Heat transfer from ambient to the bucket is much more difficult to estimate. For free convection (air circulation only due to temperature differences) combined with thermal radiation, $h=10 \mathrm{~Wm^{-2}K^{-1}}$ is a typical value. For heat transfer with forced convection and/or condensation, you'll have to consult a book on heat transfer. Even then, your question would probably require computer simulations for a reasonable answer. It's easier to set up an experiment. My gut feeling is that you won't get the bottle to freeze down even if you start with freezer-temperature ice (-18 °C, 0 °F) because I know from experience that freezing a 1L bottle of water in the freezer will take at least 12 hours and the temperature in your un-insulated bucket will rise to above -8 °C much faster than that.

Update If you want to get some feeling for how to calculate it, you could proceed as follows.

  1. Find an estimate for the heat transfer coefficient due to the combined effects of condensation, convection and thermal radiation. These three processes are additive; the convection and radiation will be around 10 W/(m2K). As for condensation, you might estimate it by putting a bottle of frozen water (-18 °C) out and measure how quickly it accumulates ice/water at the surface. Divide by area, multiply by enthalpy of vaporization.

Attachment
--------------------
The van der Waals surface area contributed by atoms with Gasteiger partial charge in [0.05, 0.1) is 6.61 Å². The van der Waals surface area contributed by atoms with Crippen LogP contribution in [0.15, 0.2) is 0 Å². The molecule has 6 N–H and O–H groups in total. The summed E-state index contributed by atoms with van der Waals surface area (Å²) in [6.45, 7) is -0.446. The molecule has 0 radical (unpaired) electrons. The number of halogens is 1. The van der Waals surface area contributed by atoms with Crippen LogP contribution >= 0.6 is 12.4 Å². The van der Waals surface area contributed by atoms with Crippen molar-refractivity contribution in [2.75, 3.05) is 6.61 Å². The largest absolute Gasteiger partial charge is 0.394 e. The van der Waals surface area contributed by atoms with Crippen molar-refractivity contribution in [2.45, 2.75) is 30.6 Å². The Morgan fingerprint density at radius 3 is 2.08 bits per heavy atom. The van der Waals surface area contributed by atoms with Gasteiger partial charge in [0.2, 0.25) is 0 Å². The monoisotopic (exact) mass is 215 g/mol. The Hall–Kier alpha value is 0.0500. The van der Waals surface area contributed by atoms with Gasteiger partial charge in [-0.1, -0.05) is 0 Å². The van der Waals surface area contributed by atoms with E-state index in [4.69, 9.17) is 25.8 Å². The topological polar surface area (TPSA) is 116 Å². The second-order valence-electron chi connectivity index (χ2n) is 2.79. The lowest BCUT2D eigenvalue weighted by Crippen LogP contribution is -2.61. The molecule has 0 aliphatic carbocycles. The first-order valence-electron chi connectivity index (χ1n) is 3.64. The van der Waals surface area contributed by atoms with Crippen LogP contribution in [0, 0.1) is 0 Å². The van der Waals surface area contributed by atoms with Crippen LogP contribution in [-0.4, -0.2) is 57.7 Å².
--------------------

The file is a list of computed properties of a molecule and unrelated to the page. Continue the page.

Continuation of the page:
2. Estimate the thermal conductivity $\lambda$ of the ice-cube/air mixture. This will depend on how they are stacked. Let's say, half of the conductivity of solid ice.

  3. Calculate the thermal diffusivity, $\alpha=\lambda/(\rho C)\approx$6e-07 m^2/s. Estimate how long it will take for heat entering from the outside to travel to the middle (where your bottle is), using $R=\sqrt{2\alpha t}$, where $R$ is the radius of your bucket.

  4. Estimate how long it takes for the water to freeze as a function of temperature at the bottle wall (assume that the ice is cold enough not to melt). For this, assume an effective heat transfer coefficient $h=Nu\lambda/D$, where $Nu=4$ is a typical Nusselt number for a cylindrical bottle of diameter $D$. ($D$ and $\lambda$ here are different from those above for the entire bucket)